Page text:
The U.S. economy faces several substantial threats, including inflation, deficit spending by Congress, and rising taxes. The inherent strength and resilience of the American economy and people are being stretched, but the following points remain a dimming bright spot in the U.S. economic landscape.
- Housing starts are slowing due to rising prices and rising interest rates, but they remain above the 1.5 million unit starts rate that defines strength in this sector.
- Consumer spending continues to grow, albeit at a slowing rate; inflation-adjusted spending is being fueled by credit card debt and depletion of savings as inflation takes a bigger bite out of household income.
- Employment is growing at a moderate pace, gaining two million jobs year-to-date.
- Interest rates, including mortgage rates, continue to rise, resulting in increases in the federal deficit, Federal Reserve discount rate increases, and inflation. Interest rates are anticipated to continue to rise in 2022 as the Federal Reserve raises the discount rate during the remainder of this year to curb rising inflation. Driving this inflation is demand-driven consumer consumption exacerbated by supply-chain disruptions, significant federal deficit spending, and regulation changes. In the end, interest rates are rising, but remain manageable given that the average mortgage rate is 5.9 percent and the prime rate in July was 5.25 percent.
- Real non-residential investment in structures, a measure of the inflation-adjusted investment in total new non-residential construction, is rising and should continue strengthening after nine consecutive quarters of decline. Also, the American Institute of Architects (AIA) Billings Index rose to 54.4 in the second quarter of 2022 and this statistic portends growth for commercial building and renovation later in 2022.
Factors threatening the U.S. economic situation include:
- Inflation is rising, causing the dollar to decline, prices to rise (especially imports), personal income to fall, interest rates to soar greater than currently, and the economy may then slip into recession.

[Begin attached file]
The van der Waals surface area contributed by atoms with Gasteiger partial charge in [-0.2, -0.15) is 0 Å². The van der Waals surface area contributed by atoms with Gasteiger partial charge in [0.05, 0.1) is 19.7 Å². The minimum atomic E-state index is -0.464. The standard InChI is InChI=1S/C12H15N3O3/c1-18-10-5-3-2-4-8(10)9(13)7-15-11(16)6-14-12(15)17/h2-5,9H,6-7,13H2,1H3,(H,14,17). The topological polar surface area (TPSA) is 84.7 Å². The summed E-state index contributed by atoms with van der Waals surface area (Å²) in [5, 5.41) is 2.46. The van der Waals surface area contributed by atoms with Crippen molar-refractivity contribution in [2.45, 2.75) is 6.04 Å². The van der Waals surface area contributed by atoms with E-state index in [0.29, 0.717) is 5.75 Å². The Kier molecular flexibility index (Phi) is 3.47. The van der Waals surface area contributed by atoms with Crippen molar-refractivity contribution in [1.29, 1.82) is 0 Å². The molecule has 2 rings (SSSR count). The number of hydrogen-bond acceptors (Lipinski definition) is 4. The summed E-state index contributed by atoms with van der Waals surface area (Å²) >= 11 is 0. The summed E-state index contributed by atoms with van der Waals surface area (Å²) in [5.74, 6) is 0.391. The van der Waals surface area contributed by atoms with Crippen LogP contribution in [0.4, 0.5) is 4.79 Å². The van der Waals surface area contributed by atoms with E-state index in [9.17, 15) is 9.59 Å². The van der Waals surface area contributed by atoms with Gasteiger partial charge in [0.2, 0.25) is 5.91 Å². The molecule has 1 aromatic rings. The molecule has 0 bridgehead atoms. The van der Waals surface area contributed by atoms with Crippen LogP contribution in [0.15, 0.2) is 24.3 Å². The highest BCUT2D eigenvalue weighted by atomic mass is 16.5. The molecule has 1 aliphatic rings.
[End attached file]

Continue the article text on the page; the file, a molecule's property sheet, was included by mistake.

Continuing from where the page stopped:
- Federal government policies are imposing open borders and increasing government regulations that can impede economic growth and curtail company hirings while boosting labor costs.
- Energy prices are rising as the federal government has canceled oil and gas drilling permits on federal land (be aware, having a lease does not allow drilling, but requires a permit for the lease before drilling can occur). Besides fuel and transportation, oil is a major raw material in pharmaceuticals, plastics, nylon, fertilizer, and many other products.
- Continued undocumented immigrants and refugees entering the U.S. could threaten labor markets, expand welfare rolls and social costs, and raise government spending and debt while thwarting wage growth. Without wage growth, it will be hard to grow consumer spending, the primary driver of the U.S. economy.
- Global trade disruptions could result from an escalation of the trade war with China, and the unintended result of sanctions on or by Russia for its invasion of Ukraine. Also, a widening conflict emanating from the Ukraine-Russia war could impact the global economy severely.
- Remote working, given the large number of white-collar employees working remotely and largely unsupervised, could have an impact. It remains to be seen if worker productivity and innovation can be sustained, which is required to slow the growth of inflation.
- Personal saving is falling dramatically, and consumer debt is rising significantly as households cope with rising prices and expenses due to inflation.
- Doubling of the IRS, specifically the addition of 87,000 new IRS agents to review tax returns, will increase tax revenues and diminish personal income and investment.
- Another wave of Coronavirus, or a variant or another easily transmitted virulent disease, could re-emerge, causing the re-imposition of restrictions and wreaking havoc on recovering economies.
- The U.S. government deficit resulting from stimulus spending by the government could threaten U.S. economic stability, the dollar, international trade, and interest rates.
The major indicators thus far point to the U.S. economy slipping into recession late 2022 or early 2023 if current government policies are not changed.
Santo Torcivia is president of Market Insights LLC in Reading, Pennsylvania. He can be reached at 610.927.2299 or email@example.com.